Nunsense Makes Great Sense


What happens when 52 nuns fall fatally ill with botulism? Hilarity. A bizarre combination perhaps, but one that can only be found at Limelight Actors Theater’s newest show, “Nunsense”. The 1985 musical-comedy has been a tremendous success off-Broadway. The show made its debut in Gilroy last Friday—appropriately enough, on April Fools Day.

Nunsense tells the story of the Little Sisters of Hoboken, who are in dire straits after the death of most of their order at the hands of some tainted soup. Five of the surviving nuns decide to put on a show to raise money for the convent. The money, in a hysterically morbid twist that comes to characterize the show, is needed to bury four botulism-stricken nuns in the convent’s freezers. What proceeds is part-cabaret and part-vaudeville, featuring singing and dancing numbers, a quiz for the audience, and moments in which the cast comically break the fourth-wall.

“This show was on my bucket-list,” director and Limelight owner Kevin Heath said. “I know that it’s been done a lot but I just really love the show and I wanted to put our twist on it.”

Heath enlisted the help of three veteran actors of the show. Carol Harris plays Sister Hubert, the wisest and most humble nun of the group. Sister Mary Amnesia, whose comedic fodder comes from her forgotten memory, is played by Rosalind Farotte. Sister Robert Anne, the mischievous and daring nun of the group, is played by Betsy Andrade.

Limelight’s production of the show marks the fifth time Farotte has played Sister Mary Amnesia. Farotte also had the opportunity to work with her daughter, Elizabeth Farotte Heenan, who served as the choreographer for the show.

“I think that you become more confident,” Farotte said. “You become more comfortable throwing stuff in there. Before, I’d worry about it or hold back.”

During one part of the show, Farotte plays with the audience, walking around the dinner tables of the theater, throwing zingers here and there and making pop-culture references that a pious nun shouldn’t know. Heath said that only 30% of Farotte’s antics were scripted, with the other 70% improvised on the fly by the actress.

Andrade, who has also played her character for the fifth time, said she identifies most with Sister Robert Anne.

“She’s kind of rough around the edges but I think she’s got a really big heart,” Andrade said. “And I went all the way through Catholic school, from kindergarten through college.”

The five are led by the demanding but light-hearted Sister Mary Regina, played by JoAnna Evans. Finally, Sister Leo, the naive novice of the group, is played by Roberta Vinkhuyzen. Limelight’s “Nunsense” is the first production in which Evans and Vinkhuyzen have been cast in the play.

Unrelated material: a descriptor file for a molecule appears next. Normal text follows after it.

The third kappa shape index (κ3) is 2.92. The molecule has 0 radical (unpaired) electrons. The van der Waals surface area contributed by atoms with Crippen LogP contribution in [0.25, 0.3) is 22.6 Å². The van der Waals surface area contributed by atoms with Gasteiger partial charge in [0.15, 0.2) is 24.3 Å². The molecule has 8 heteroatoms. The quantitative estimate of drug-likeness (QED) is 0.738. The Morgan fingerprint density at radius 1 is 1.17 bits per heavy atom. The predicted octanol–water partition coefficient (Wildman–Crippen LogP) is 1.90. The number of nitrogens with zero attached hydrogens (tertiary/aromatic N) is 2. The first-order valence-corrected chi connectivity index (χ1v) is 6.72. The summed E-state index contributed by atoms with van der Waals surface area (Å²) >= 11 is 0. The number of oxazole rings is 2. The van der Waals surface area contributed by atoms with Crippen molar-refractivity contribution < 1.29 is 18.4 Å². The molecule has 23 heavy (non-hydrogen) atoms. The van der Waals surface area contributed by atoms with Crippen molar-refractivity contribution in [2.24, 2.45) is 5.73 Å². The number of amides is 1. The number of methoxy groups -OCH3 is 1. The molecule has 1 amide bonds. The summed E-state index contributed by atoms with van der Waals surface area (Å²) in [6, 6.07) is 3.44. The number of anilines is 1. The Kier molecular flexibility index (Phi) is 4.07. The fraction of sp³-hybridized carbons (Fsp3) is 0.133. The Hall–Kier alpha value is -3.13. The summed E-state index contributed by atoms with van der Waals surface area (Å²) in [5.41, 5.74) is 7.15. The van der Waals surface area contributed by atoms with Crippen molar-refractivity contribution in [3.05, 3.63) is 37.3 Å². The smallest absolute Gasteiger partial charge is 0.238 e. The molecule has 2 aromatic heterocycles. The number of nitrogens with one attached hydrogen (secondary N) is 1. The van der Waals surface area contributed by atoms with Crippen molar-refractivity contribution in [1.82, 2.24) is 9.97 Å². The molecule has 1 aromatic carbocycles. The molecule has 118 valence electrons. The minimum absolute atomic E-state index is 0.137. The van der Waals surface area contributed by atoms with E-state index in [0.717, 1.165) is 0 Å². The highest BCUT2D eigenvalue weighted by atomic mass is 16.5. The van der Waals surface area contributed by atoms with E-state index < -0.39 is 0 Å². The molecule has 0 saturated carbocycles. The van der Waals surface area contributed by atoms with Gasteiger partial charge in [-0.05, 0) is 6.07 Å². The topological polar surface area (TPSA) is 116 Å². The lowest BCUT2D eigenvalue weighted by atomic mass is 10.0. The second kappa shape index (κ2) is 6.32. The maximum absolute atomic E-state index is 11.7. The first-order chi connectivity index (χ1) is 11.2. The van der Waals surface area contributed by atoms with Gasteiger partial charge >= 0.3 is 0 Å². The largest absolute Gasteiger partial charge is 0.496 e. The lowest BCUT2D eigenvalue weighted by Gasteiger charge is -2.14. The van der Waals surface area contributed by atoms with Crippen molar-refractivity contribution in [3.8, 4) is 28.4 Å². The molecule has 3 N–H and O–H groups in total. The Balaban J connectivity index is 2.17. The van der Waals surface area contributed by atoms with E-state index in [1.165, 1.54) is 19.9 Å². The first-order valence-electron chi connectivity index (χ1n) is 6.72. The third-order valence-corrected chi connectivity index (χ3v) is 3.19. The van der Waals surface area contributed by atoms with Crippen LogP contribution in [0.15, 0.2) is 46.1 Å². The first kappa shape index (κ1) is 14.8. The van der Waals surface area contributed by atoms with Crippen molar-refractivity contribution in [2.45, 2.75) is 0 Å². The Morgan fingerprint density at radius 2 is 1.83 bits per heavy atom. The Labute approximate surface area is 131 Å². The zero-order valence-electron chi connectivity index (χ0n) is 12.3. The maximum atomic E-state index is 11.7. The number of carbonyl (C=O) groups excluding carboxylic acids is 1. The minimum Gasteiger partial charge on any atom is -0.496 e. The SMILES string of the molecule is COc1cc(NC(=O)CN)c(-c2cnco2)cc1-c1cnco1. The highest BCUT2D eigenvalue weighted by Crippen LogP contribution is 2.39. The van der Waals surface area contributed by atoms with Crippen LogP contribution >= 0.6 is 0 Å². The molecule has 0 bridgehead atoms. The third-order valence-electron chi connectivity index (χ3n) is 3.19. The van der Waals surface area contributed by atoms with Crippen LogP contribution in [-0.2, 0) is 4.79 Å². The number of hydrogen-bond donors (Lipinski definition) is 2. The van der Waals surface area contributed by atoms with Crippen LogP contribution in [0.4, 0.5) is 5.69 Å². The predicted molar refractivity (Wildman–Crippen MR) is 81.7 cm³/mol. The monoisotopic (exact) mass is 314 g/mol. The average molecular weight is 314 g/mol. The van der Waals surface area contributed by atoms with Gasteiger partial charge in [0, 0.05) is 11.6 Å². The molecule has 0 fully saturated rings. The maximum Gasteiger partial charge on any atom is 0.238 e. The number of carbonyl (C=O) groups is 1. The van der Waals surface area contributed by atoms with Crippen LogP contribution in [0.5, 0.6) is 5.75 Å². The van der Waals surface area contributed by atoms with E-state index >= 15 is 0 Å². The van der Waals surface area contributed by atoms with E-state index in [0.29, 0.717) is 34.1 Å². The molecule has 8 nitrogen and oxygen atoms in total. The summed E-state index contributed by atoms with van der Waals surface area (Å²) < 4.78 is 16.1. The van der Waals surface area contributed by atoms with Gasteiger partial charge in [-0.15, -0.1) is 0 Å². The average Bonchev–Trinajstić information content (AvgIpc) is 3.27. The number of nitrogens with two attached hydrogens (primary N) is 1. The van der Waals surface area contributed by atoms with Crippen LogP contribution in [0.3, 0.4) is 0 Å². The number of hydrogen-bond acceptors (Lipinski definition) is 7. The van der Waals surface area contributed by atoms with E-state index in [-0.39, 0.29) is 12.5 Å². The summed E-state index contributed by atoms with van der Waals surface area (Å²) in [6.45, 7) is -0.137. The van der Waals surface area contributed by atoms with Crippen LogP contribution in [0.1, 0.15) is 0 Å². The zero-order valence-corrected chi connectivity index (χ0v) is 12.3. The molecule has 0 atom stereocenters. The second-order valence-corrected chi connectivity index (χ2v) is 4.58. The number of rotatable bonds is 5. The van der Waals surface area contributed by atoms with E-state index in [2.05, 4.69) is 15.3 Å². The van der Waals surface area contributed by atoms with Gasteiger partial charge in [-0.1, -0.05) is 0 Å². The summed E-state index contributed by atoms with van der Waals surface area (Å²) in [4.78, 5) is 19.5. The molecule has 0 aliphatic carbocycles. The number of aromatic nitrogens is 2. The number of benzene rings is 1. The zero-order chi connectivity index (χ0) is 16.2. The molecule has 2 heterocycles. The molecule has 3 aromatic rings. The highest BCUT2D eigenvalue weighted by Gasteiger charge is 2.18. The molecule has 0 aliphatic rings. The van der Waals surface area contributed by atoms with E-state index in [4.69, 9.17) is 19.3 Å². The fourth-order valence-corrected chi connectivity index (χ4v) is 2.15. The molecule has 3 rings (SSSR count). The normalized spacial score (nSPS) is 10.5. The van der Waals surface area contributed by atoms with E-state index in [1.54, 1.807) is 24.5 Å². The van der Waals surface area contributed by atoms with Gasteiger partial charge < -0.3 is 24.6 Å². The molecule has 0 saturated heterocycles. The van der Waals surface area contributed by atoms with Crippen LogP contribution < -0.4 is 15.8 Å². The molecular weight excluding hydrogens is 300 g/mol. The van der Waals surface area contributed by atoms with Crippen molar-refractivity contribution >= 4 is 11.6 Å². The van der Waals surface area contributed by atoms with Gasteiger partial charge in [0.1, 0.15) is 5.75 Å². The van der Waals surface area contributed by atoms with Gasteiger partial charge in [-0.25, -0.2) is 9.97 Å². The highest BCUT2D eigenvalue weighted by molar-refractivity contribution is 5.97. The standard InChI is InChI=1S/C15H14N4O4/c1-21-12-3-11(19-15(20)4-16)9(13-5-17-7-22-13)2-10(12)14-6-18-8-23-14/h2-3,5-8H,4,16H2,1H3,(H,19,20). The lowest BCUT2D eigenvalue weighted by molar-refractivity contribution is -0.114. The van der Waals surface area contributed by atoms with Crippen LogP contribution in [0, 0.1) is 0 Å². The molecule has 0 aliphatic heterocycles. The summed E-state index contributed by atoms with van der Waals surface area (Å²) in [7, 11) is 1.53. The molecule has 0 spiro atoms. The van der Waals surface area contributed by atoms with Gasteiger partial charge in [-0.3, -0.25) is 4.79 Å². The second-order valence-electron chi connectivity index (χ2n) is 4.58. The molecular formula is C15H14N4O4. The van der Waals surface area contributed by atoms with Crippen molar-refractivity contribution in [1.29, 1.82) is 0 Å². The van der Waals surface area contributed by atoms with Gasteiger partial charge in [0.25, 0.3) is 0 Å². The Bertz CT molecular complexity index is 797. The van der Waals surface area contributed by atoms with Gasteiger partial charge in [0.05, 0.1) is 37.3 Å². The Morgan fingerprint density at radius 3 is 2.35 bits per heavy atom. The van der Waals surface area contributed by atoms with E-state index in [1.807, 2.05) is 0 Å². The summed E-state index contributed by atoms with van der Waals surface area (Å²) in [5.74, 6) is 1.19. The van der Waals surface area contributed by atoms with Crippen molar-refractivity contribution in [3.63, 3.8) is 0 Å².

“Kevin calls up and says, “Please, please be Mother Superior!,’” said Evans. “I’ve directed for several years now and it was a chance to get back into acting and singing.”

Evans describes her character as having the illusion of being in control while simultaneously prone to fun and mischief like the other nuns. At one point during the show, Sister Mary Regina finds contraband from one of the nuns, which launches the group into the uproarious song, “Tackle That Temptation.”

“As a group of actors working together, we bond very closely to each other and it’s a very supportive atmosphere,” said Roberta Vinkhuyzen of the all-female cast in “Nunsense”. “It makes it a lot easier to bury your soul on stage.”

“Nunsense” is Vinkhuyzen’s first musical at Limelight, although she has performed in other shows at the theater, such as “Steel Magnolias” and “The MOMologues.”

The supportive atmosphere Vinkhuyzen describes is an important factor in the production of the show. The cast of “Nunsense” never wavers. Their confidence is palpable and every part of the performance is organic, so much so that one has to wonder if these women don’t have a little bit of their characters’ qualities in them. 

“The people that walk up on our stage are all A-list actors,” Heath said. “And the play is never offensive and always humorous.”

Heath hand-picks each of the cast members for a production. He knew that when he opened Limelight in 2011, “Nunsense” would eventually hit the theater.

“Nunsense” is for the zany and eccentric part of all of us. Its broad appeal comes from its mixture of low-brow and high-brow humor. It is irreverent, yes, but it has a certain charm that reminds us that everyone likes to laugh. Even nuns.

“Nunsense” is playing at the Limelight Actors Theater, at the Gilroy Center for the Arts on 7341 Monterey St, through the end of April. For a schedule of performances and ticket-prices, go to